Teen Movie Transcendence
WHY YOU SHOULD CARE
Because seeing tomorrow’s stars today lets you know who to avoid tomorrow. And who to seek out.
By Jonathan Kiefer
The surprise and delight of The Spectacular Now, out on DVD January 14, is that it’s a truthful movie about adolescent intimacy. For that to happen, many special elements must come together, like the great and genuine talents of actors Shailene Woodley and Miles Teller. He’s officially the film’s protagonist; she’s its soul.
It’s a privilege to witness the fragile beauty of their relationship. Woodley plays a shy and bookish young lady, understandably attracted to Teller’s charming, self-destructive egoist. But one thing she makes clear early on is that she’s not there to save him. And in fact, every time director James Ponsoldt seems to want to revert to movie formula, it’s the actors, especially Woodley, who intuitively crumple up that formula and throw it away. It helps too that adapting Tim Tharp’s novel has allowed screenwriters Scott Neustadter and Michael H. Weber to transcend the narrow dude’s-eye-view of young women they put across with impunity in (500) Days of Summer.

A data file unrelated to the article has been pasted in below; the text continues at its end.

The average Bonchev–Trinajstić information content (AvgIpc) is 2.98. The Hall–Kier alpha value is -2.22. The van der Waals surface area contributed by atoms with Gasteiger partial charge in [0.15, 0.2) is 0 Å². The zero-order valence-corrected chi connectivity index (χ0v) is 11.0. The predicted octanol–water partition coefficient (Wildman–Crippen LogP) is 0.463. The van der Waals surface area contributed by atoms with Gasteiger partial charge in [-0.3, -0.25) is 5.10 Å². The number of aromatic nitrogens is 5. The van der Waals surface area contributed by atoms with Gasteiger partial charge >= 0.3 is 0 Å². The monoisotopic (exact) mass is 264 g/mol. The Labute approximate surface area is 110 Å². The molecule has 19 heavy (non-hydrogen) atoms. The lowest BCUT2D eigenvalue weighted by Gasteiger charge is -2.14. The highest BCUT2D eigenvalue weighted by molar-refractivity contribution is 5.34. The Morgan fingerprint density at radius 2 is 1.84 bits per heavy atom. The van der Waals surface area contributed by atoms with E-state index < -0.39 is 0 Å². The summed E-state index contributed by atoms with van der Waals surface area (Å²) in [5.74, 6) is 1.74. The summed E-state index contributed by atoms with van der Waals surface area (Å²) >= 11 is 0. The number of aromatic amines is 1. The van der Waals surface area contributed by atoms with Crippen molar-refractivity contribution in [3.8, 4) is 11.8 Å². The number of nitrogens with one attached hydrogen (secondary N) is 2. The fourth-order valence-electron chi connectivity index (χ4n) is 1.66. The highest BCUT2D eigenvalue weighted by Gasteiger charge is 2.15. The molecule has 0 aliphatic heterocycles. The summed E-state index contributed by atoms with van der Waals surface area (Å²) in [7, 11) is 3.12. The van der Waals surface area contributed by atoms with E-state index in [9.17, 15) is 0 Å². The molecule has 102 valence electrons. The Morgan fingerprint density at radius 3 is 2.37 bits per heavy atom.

The Spectacular Now stars Shailene Woodley and Miles Teller. He’s officially the film’s protagonist; she’s its soul.
Which is not to say The Spectacular Now doesn’t encourage its viewers to feel protective or even possessive of Woodley. Having honed her craft in TV and broken onto the big screen in a big way with The Descendants, she has now fully broken through and should be flush with options. We have to trust that she’ll be strong and mindful enough to take advantage of Hollywood, instead of the other way around. We know she did three days of shooting as one of Peter Parker’s girlfriends, a part that was ultimately cut from The Amazing Spider-Man 2. Reportedly they’re saving that character for the next sequel — but also planning to recast it. Meanwhile Woodley will appear in a couple of other much-anticipated young-adult adaptations, Divergent and The Fault in Our Stars — the former touted as a hopeful Hunger Games-style sensation, the latter another adaptation by Neustadter and Weber — due this spring and summer respectively.
But that’s later. This is Now.